The Inner-City Rebellions By Victor Nwadike

By February 27, 2017 voices No Comments

Hooligans, rapscallions, and troublemakers. Those are few of the many adjectives that were used to describe blacks of the 1960’s who were fighting for “equality” in America. There is so much maltreatment one can endure until they reach the tipping point. The 1960’s was a very volatile time for racial inequality. Even though Blacks were emancipated, by no means were they “free”. Racist Whites both, in everyday life and the political spectrum, enforced laws and a lifestyle that would ensure that Blacks were oppressed economically, socially and educationally.


Sometimes, violence is the answer. There are but so many “peaceful” protests and so many “I have a dream” type speeches that can be given; but if you are not being heard by the same people who are causing such despair and impoverishment, due to ignorance, then anger starts to build. There are many instances of Whites moving out of areas leaving just Blacks to knowingly suffer. When Whites moved they took the economic structure, job opportunities, proper educational systems, and healthcare. They left places to rot, leaving former skeletons of a once thriving and progressive area, now burdened with staggering unemployment rates compared to Whites. People of cities like Watts, Newark, and Detroit exploded as somewhat of a trifecta. All three cities had the same problems described in the former. Watts had an instance on August 11, 1965, when a policeman pulled over a man of ethnicity. The people of Watts, tired of the racial profiling, started to retaliate by throwing stones and objects at the policeman. Within hours the atmosphere could have been described as a war zone. The National Guard had to be called in to restore order. After $35 million in damages (which would have equated to hundreds of millions in today’s currency), tens of people hundreds lost their lives and hundreds injured. Two very similar outbursts that happened in Watts transpired in Newark and Detroit.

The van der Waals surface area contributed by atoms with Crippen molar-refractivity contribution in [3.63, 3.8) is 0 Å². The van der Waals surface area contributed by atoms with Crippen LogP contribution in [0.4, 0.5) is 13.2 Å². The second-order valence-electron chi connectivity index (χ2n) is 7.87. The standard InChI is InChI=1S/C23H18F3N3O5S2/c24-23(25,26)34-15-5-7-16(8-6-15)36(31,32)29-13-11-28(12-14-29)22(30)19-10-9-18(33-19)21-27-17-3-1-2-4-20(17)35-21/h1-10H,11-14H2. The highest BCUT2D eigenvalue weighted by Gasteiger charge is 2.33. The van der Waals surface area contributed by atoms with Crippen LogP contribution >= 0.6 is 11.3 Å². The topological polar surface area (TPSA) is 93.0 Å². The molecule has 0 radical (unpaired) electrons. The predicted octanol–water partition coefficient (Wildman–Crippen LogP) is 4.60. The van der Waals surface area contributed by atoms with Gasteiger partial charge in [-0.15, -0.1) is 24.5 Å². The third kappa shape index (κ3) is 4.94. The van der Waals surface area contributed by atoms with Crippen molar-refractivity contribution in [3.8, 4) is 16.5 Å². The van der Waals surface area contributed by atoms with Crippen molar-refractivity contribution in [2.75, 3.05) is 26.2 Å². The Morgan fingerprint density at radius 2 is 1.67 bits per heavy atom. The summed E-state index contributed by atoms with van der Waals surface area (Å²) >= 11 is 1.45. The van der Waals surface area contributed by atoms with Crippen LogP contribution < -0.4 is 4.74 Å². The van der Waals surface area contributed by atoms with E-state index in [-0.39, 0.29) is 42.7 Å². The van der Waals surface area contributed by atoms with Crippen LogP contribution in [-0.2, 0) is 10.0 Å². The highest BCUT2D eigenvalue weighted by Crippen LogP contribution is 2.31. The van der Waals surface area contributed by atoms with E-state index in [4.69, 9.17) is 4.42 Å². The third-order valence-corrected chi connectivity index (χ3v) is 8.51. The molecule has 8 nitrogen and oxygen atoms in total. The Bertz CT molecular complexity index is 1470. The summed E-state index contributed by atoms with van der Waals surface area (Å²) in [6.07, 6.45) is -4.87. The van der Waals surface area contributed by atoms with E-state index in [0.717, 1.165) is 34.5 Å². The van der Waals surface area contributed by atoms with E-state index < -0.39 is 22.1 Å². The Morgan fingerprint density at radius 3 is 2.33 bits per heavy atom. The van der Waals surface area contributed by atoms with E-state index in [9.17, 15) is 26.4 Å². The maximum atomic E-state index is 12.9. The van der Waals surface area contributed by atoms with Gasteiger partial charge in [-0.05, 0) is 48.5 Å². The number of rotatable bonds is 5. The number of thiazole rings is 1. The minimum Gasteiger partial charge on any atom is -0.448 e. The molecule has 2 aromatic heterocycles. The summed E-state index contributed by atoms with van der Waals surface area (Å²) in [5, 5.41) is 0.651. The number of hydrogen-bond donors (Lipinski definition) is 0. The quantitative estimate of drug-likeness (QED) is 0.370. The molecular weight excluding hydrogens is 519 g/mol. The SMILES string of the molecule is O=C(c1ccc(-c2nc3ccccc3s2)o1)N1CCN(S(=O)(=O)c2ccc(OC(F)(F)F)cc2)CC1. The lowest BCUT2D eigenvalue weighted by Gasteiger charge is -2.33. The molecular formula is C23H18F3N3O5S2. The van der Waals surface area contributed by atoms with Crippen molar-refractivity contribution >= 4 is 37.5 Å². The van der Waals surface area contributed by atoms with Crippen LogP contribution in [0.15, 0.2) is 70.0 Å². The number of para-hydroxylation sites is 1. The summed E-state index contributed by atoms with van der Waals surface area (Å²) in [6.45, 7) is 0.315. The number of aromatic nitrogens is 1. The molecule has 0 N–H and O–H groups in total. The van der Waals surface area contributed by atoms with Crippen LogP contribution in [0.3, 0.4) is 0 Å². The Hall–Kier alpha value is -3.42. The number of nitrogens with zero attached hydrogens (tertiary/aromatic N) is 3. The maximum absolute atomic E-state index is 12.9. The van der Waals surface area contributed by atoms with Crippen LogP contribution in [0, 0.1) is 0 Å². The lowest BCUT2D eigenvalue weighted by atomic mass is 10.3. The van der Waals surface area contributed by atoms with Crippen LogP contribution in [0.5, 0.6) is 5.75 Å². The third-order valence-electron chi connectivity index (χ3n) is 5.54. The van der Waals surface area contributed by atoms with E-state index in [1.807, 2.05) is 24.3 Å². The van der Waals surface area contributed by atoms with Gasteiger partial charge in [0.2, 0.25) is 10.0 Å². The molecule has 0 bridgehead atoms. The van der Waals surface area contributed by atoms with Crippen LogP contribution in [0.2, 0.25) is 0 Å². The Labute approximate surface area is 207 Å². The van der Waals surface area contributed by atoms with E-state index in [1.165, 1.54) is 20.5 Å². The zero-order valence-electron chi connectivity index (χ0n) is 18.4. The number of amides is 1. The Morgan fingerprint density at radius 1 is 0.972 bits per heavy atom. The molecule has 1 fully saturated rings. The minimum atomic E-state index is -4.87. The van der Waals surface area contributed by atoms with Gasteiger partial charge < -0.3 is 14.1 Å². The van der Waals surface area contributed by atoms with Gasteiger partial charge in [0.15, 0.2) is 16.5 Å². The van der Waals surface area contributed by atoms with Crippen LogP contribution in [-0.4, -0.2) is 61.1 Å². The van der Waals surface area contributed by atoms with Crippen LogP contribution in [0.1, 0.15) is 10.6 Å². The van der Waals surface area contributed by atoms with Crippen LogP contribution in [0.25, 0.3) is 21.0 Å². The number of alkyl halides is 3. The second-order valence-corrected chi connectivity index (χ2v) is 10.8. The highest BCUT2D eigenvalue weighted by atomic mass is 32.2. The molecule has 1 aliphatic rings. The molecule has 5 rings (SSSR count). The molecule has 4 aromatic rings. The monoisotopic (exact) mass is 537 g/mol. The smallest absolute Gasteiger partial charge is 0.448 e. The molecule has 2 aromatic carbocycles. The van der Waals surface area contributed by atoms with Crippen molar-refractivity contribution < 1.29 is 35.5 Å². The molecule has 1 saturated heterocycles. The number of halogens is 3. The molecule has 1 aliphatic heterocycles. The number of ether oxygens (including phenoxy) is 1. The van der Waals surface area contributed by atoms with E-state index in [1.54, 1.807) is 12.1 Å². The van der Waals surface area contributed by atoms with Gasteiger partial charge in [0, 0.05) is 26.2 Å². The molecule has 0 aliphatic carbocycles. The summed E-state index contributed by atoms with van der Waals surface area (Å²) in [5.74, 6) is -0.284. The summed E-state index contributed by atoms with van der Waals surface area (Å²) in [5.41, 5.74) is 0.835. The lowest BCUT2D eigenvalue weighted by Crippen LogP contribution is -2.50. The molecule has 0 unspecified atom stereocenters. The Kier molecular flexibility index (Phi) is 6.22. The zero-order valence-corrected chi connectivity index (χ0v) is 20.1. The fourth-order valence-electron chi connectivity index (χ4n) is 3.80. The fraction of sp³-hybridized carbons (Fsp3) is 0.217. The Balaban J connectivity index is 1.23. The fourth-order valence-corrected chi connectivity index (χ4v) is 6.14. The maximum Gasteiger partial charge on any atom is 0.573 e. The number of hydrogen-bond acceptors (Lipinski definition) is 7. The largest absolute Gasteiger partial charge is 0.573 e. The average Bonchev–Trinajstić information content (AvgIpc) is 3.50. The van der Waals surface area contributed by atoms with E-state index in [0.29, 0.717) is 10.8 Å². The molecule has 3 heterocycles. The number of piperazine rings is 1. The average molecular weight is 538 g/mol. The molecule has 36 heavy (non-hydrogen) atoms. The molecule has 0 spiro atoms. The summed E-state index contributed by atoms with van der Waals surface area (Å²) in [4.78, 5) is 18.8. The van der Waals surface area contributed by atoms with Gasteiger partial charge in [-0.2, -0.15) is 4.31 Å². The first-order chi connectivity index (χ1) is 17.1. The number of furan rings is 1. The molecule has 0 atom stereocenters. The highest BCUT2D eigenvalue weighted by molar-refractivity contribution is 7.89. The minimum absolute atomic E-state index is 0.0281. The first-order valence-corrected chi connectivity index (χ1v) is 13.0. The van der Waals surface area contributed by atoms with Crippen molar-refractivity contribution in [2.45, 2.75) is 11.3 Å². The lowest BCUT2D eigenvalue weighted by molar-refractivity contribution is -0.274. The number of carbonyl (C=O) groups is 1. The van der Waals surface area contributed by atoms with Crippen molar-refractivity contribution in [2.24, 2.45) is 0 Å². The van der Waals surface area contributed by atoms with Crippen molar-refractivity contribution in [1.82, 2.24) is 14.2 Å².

Change, of course, was brought swiftly to these people. The reason why these outbursts of violence work are because they bring attention; mainly, media attention. The mayors and governors of these places want to save face and do not want their reputations to be besmirched as the Mayor who let Los Angeles turn into a war zone, as with the instance in Watts and the Governor Pat Brown. They pretend to not hear the pleas and cries of their people knocking at his door, until they bulldozed it down with vengeance. Then these political officials are like deer in headlights and are forced to react.

Thank you for taking the time to read, “The Inner-City Rebellions” by Nnanna Victor Nwadike. If you enjoyed this article or it has moved you in any way, please consider supporting the Joseph and Evelyn Lowery Institute for Justice & Human Rights at Let us be the change!

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